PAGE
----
- The Basics of Securities Law for Startups
- April 29, 2016 | Author: James H. Gulseth
- Law Firm: JGPC Business & Corporate Law - Pleasanton Office
Is your startup planning to raise money from outside investors? Then you might want to have a basic understanding of securities law.
Don’t worry. You don’t have to become an expert.
But you do need to know what securities are and how (and why) they are regulated.
In today’s post we are going to get you up to speed on the basic securities law issues that startups face. In a future post, we will show you how to raise capital using the major federal and state securities law exemptions.
What are securities?
When you start your business you may decide to sell stock to raise money to get your venture off the ground.
So you form a business entity and break it up into shares, ownership interests that you can issue to investors. This process is called “securitization.” The shares of stock or other “ownership interests” are “securities.”
What are securities laws?
Every state in the Union has securities laws called “blue sky laws.” Of course, the federal government has its own securities laws. But what are securities laws and why do they exist?
Securities laws are set up to protect investors from fraud and unscrupulous scammers. Minimizing fraud makes it easier for legitimate businesses to raise capital.
If there weren’t securities laws people wouldn’t be as likely to invest in businesses. There would be a lot of fraud with little or no protection for investors. Investors might not feel as comfortable investing in your startup. Businesses would have trouble raising capital.
Because of securities law investors are much more willing to invest in corporate stock and other ownership interests.
The danger of not complying with securities law
If you do not comply with securities laws, investors have a right of rescission. That means that the investor can get her money back plus interest. She can do this at any time and it is relatively easy to do even if there is just a “technical” violation of securities law.
The bigger danger is that the investor can get her money back not only from the business she invested in, but also from anyone responsible for selling securities for the business.
This is an area of law where the corporate or other entity shield does not protect an officer, director, or employee of a corporation or other entity.
It is important to take securities law seriously. Even just a technical violation can land you in a lot of trouble.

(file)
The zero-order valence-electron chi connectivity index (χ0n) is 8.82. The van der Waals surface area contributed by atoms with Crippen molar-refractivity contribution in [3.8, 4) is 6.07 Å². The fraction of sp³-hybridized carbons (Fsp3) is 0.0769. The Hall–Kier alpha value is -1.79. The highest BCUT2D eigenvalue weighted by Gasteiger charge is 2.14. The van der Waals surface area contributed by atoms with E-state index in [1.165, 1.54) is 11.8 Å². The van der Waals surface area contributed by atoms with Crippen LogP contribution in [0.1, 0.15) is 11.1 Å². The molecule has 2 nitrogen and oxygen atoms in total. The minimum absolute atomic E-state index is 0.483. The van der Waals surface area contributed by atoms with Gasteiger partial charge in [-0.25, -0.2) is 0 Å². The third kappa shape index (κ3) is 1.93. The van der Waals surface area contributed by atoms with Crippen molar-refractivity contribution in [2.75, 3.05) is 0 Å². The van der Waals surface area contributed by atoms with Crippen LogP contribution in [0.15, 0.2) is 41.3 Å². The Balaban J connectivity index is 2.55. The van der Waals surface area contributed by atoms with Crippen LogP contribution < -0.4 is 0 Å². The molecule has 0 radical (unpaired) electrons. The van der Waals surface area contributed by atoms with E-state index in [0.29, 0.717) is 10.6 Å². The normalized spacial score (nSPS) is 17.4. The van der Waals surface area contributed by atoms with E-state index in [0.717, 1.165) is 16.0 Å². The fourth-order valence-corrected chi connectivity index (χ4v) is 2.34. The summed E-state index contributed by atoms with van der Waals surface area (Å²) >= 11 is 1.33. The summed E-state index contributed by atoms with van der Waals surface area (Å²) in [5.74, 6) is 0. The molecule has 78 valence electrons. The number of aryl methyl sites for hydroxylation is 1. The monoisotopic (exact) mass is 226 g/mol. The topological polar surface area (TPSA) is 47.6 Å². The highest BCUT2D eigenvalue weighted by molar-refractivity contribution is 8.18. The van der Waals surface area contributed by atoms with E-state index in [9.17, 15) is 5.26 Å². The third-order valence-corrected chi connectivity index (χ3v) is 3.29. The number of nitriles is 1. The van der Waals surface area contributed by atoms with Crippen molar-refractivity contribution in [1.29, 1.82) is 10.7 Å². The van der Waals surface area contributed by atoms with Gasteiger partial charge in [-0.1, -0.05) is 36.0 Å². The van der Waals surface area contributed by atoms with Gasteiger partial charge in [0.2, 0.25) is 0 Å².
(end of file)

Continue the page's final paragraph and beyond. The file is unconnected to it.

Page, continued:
Even if you do not intend to violate securities law but you make a technical mistake in complying with securities laws you may be liable. Perhaps you forget to give an investor the proper information or documents or you sell stock to an investor who does not meet specific guidelines. Then all of the investors in your company could potentially get their money back plus interest even though you were honest in every way about the business and its risks.
Even worse is if there has been securities fraud – that is if someone has been misrepresenting the business or the business opportunity – then the investors can sue the corporation and anyone involved for fraud.
So you always want to do everything you can to comply with securities law.
How do you comply with securities law?
On both the state and federal level you must register your security or get a permit to sell those securities.
It can cost a lot of money to file all the applications with the proper state and federal agencies. Often a startup will not have the resources to do this.
When this is the case the best path is often to raise capital under a securities law exemption.
We will discuss these exemptions in a future post.
How to get help with securities law issues
Now you know that securities laws exist and why you need to comply with them.
But be careful. Securities law is not simple. If you are thinking about selling stock to raise money for your business, then you need to work with a lawyer. A good lawyer will ensure that you don’t unintentionally violate any securities laws.
This article was originally published on JGPC.com.